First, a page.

Loser66 one year ago $\int_{-3}^{3} |x+1|dx$ Please, help

1. jtvatsim

Integrate separately on parts of the domain that are convenient is the quick tip. :)

2. Loser66

3. jtvatsim

Or, just draw it and find the area. :)

4. jtvatsim

Will do, I'll do the drawing method since it's more clever.

5. Loser66

I show you my confusion.

6. jtvatsim

|dw:1433638297626:dw|

7. Loser66

no confuse, hehehe.. I am sorry. I posted the wrong question. But I would like to know how to solve it traditionally

8. jtvatsim

No worries. :) You should be able to see from the graph that the answer is the area of two triangles. But I will do the traditional (algebraic nastiness) approach as well.

9. Loser66

I meant integrate separately..........

10. jtvatsim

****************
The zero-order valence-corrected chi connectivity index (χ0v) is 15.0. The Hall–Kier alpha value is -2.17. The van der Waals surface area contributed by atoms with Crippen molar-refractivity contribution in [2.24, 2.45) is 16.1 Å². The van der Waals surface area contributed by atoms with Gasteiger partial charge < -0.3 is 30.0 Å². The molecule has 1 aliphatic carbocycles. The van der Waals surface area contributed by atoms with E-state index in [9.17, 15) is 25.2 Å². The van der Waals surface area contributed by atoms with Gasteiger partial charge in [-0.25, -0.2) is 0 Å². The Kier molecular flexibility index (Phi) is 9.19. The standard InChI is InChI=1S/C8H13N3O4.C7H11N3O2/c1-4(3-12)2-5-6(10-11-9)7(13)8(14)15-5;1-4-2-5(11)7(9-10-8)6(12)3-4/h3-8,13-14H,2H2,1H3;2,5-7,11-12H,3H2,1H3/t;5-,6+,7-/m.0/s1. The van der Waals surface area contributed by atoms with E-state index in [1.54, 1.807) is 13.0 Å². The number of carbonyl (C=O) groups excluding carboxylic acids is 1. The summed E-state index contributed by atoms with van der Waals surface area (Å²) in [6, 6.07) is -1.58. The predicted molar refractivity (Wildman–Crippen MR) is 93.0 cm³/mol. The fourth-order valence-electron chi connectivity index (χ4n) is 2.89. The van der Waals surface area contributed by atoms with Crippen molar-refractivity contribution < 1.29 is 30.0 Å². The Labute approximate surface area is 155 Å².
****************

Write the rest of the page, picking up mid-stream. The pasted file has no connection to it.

First, we need the definition of what |x + 1| means: |x + 1| = { x + 1, for x >= -1; -(x + 1), for x < -1. This is the usual, "make the number positive" rule we remember in our heads expressed algebraically.

11. jtvatsim

It may take a bit of pondering to fully see that. :)

12. jtvatsim

Then, this naturally gives us two convenient domains. (-infinity, -1) and (-1, +infinity). The split point is at x = -1.

13. jtvatsim

We want (-3, 3) so we break this into the domains (-3, -1), and (-1, 3).

14. jtvatsim

Then we integrate using the definition of absolute value.

15. jtvatsim

$\int\limits_{-3}^3 |x + 1| \ dx = \int\limits_{-3}^{-1} -(x+1) \ dx + \int\limits_{-1}^3 x+1 \ dx$

16. jtvatsim

The integration can then be carried out as usual.

17. Loser66

Got you. Thanks a lot

18. jtvatsim

No problems! :)

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